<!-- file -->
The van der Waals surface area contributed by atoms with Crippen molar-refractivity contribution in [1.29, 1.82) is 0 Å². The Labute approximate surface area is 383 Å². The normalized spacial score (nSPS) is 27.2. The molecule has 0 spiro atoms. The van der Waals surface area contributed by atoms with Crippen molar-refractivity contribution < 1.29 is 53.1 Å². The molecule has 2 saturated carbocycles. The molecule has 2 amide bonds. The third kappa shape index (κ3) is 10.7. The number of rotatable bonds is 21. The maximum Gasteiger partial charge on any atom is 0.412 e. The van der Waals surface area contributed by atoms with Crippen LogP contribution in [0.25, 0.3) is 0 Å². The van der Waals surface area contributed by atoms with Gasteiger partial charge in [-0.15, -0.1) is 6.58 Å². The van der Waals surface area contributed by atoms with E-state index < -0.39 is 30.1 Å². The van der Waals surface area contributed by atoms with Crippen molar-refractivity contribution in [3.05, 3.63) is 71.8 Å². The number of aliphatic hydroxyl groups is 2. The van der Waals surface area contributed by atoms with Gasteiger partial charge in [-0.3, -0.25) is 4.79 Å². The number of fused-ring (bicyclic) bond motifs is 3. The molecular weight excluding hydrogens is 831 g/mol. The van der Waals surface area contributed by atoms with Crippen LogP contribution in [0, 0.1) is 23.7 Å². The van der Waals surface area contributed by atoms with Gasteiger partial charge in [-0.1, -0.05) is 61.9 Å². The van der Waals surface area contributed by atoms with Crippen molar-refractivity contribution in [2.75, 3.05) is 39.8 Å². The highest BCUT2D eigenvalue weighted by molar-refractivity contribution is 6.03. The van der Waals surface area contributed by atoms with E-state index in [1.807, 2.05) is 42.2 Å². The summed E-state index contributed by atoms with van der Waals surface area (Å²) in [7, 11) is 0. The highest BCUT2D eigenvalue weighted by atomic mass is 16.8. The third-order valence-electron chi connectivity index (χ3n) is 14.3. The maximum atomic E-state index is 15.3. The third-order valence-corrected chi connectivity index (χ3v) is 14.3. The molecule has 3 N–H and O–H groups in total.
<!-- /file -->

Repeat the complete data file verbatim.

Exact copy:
The van der Waals surface area contributed by atoms with Crippen molar-refractivity contribution in [1.29, 1.82) is 0 Å². The Labute approximate surface area is 383 Å². The normalized spacial score (nSPS) is 27.2. The molecule has 0 spiro atoms. The van der Waals surface area contributed by atoms with Crippen molar-refractivity contribution < 1.29 is 53.1 Å². The molecule has 2 saturated carbocycles. The molecule has 2 amide bonds. The third kappa shape index (κ3) is 10.7. The number of rotatable bonds is 21. The maximum Gasteiger partial charge on any atom is 0.412 e. The van der Waals surface area contributed by atoms with Crippen LogP contribution in [0.25, 0.3) is 0 Å². The van der Waals surface area contributed by atoms with Gasteiger partial charge in [-0.15, -0.1) is 6.58 Å². The van der Waals surface area contributed by atoms with E-state index < -0.39 is 30.1 Å². The van der Waals surface area contributed by atoms with Crippen molar-refractivity contribution in [3.05, 3.63) is 71.8 Å². The number of aliphatic hydroxyl groups is 2. The van der Waals surface area contributed by atoms with Gasteiger partial charge in [-0.3, -0.25) is 4.79 Å². The number of fused-ring (bicyclic) bond motifs is 3. The molecular weight excluding hydrogens is 831 g/mol. The van der Waals surface area contributed by atoms with Crippen LogP contribution in [0, 0.1) is 23.7 Å². The van der Waals surface area contributed by atoms with Gasteiger partial charge in [-0.1, -0.05) is 61.9 Å². The van der Waals surface area contributed by atoms with Crippen molar-refractivity contribution in [2.75, 3.05) is 39.8 Å². The highest BCUT2D eigenvalue weighted by molar-refractivity contribution is 6.03. The van der Waals surface area contributed by atoms with E-state index in [1.807, 2.05) is 42.2 Å². The summed E-state index contributed by atoms with van der Waals surface area (Å²) in [7, 11) is 0. The highest BCUT2D eigenvalue weighted by atomic mass is 16.8. The third-order valence-electron chi connectivity index (χ3n) is 14.3. The maximum atomic E-state index is 15.3. The third-order valence-corrected chi connectivity index (χ3v) is 14.3. The molecule has 3 N–H and O–H groups in total.